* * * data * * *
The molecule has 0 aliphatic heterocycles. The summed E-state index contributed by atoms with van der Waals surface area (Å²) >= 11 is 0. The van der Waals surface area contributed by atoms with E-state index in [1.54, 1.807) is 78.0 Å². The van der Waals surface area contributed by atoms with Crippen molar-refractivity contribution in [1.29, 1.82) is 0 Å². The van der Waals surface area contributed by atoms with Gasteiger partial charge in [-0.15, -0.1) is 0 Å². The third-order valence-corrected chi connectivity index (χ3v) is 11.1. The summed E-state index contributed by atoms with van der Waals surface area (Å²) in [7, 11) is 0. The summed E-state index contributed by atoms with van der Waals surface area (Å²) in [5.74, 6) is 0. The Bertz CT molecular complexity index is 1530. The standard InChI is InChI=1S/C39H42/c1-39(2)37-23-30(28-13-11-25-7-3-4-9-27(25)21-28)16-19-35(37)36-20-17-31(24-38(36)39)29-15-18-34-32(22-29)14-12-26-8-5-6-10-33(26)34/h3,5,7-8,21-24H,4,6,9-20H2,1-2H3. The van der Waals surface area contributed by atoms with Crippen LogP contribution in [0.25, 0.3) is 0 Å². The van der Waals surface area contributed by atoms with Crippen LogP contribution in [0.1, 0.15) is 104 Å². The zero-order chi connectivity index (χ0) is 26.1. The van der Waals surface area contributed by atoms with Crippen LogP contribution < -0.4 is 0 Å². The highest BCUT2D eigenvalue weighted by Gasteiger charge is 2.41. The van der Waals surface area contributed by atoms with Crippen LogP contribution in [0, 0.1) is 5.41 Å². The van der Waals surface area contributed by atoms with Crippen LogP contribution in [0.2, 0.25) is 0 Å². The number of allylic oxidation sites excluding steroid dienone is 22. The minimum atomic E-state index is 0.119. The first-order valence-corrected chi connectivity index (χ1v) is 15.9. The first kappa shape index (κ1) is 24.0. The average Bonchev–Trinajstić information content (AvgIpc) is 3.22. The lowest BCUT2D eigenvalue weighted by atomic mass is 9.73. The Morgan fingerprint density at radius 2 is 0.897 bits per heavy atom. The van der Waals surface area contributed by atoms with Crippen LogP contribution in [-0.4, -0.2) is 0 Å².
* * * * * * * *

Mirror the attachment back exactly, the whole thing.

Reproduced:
The molecule has 0 aliphatic heterocycles. The summed E-state index contributed by atoms with van der Waals surface area (Å²) >= 11 is 0. The van der Waals surface area contributed by atoms with E-state index in [1.54, 1.807) is 78.0 Å². The van der Waals surface area contributed by atoms with Crippen molar-refractivity contribution in [1.29, 1.82) is 0 Å². The van der Waals surface area contributed by atoms with Gasteiger partial charge in [-0.15, -0.1) is 0 Å². The third-order valence-corrected chi connectivity index (χ3v) is 11.1. The summed E-state index contributed by atoms with van der Waals surface area (Å²) in [7, 11) is 0. The summed E-state index contributed by atoms with van der Waals surface area (Å²) in [5.74, 6) is 0. The Bertz CT molecular complexity index is 1530. The standard InChI is InChI=1S/C39H42/c1-39(2)37-23-30(28-13-11-25-7-3-4-9-27(25)21-28)16-19-35(37)36-20-17-31(24-38(36)39)29-15-18-34-32(22-29)14-12-26-8-5-6-10-33(26)34/h3,5,7-8,21-24H,4,6,9-20H2,1-2H3. The van der Waals surface area contributed by atoms with Crippen LogP contribution in [0.25, 0.3) is 0 Å². The van der Waals surface area contributed by atoms with Crippen LogP contribution in [0.1, 0.15) is 104 Å². The zero-order chi connectivity index (χ0) is 26.1. The van der Waals surface area contributed by atoms with Crippen LogP contribution < -0.4 is 0 Å². The highest BCUT2D eigenvalue weighted by Gasteiger charge is 2.41. The van der Waals surface area contributed by atoms with Crippen LogP contribution in [0, 0.1) is 5.41 Å². The van der Waals surface area contributed by atoms with Crippen LogP contribution in [0.2, 0.25) is 0 Å². The number of allylic oxidation sites excluding steroid dienone is 22. The minimum atomic E-state index is 0.119. The first-order valence-corrected chi connectivity index (χ1v) is 15.9. The first kappa shape index (κ1) is 24.0. The average Bonchev–Trinajstić information content (AvgIpc) is 3.22. The lowest BCUT2D eigenvalue weighted by atomic mass is 9.73. The Morgan fingerprint density at radius 2 is 0.897 bits per heavy atom. The van der Waals surface area contributed by atoms with Crippen LogP contribution in [-0.4, -0.2) is 0 Å².